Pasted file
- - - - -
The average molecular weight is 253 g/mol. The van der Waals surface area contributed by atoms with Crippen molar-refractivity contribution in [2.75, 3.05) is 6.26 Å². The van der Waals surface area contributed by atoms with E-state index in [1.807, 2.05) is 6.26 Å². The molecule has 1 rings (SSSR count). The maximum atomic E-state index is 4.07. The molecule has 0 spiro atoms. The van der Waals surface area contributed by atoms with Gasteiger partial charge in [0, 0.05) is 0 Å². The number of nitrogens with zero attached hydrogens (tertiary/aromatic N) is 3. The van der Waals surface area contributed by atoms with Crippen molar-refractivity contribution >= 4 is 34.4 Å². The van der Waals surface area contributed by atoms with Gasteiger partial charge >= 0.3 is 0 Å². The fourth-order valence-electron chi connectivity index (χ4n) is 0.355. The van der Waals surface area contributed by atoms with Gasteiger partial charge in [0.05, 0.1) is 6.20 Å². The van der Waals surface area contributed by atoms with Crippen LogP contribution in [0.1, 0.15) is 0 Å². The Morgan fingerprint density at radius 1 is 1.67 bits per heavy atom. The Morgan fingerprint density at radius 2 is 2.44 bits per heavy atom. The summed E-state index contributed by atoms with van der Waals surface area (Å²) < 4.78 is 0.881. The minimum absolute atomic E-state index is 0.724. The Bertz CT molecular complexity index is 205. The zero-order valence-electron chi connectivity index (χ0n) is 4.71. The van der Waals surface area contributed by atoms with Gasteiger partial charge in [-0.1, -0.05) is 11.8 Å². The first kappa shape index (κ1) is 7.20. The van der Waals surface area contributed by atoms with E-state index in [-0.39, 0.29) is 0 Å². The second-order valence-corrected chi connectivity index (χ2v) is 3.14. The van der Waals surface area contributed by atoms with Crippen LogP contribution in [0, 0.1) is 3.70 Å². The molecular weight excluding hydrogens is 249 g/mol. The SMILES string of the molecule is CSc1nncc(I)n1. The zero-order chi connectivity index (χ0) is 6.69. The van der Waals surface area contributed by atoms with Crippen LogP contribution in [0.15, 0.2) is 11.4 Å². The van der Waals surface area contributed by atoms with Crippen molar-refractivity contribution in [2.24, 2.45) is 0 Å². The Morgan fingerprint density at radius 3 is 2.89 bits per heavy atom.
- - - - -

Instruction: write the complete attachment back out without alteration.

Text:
The average molecular weight is 253 g/mol. The van der Waals surface area contributed by atoms with Crippen molar-refractivity contribution in [2.75, 3.05) is 6.26 Å². The van der Waals surface area contributed by atoms with E-state index in [1.807, 2.05) is 6.26 Å². The molecule has 1 rings (SSSR count). The maximum atomic E-state index is 4.07. The molecule has 0 spiro atoms. The van der Waals surface area contributed by atoms with Gasteiger partial charge in [0, 0.05) is 0 Å². The number of nitrogens with zero attached hydrogens (tertiary/aromatic N) is 3. The van der Waals surface area contributed by atoms with Crippen molar-refractivity contribution >= 4 is 34.4 Å². The van der Waals surface area contributed by atoms with Gasteiger partial charge >= 0.3 is 0 Å². The fourth-order valence-electron chi connectivity index (χ4n) is 0.355. The van der Waals surface area contributed by atoms with Gasteiger partial charge in [0.05, 0.1) is 6.20 Å². The van der Waals surface area contributed by atoms with Crippen LogP contribution in [0.1, 0.15) is 0 Å². The Morgan fingerprint density at radius 1 is 1.67 bits per heavy atom. The Morgan fingerprint density at radius 2 is 2.44 bits per heavy atom. The summed E-state index contributed by atoms with van der Waals surface area (Å²) < 4.78 is 0.881. The minimum absolute atomic E-state index is 0.724. The Bertz CT molecular complexity index is 205. The zero-order valence-electron chi connectivity index (χ0n) is 4.71. The van der Waals surface area contributed by atoms with Gasteiger partial charge in [-0.1, -0.05) is 11.8 Å². The first kappa shape index (κ1) is 7.20. The van der Waals surface area contributed by atoms with E-state index in [-0.39, 0.29) is 0 Å². The second-order valence-corrected chi connectivity index (χ2v) is 3.14. The van der Waals surface area contributed by atoms with Crippen LogP contribution in [0, 0.1) is 3.70 Å². The molecular weight excluding hydrogens is 249 g/mol. The SMILES string of the molecule is CSc1nncc(I)n1. The zero-order chi connectivity index (χ0) is 6.69. The van der Waals surface area contributed by atoms with Crippen LogP contribution in [0.15, 0.2) is 11.4 Å². The van der Waals surface area contributed by atoms with Crippen molar-refractivity contribution in [2.24, 2.45) is 0 Å². The Morgan fingerprint density at radius 3 is 2.89 bits per heavy atom.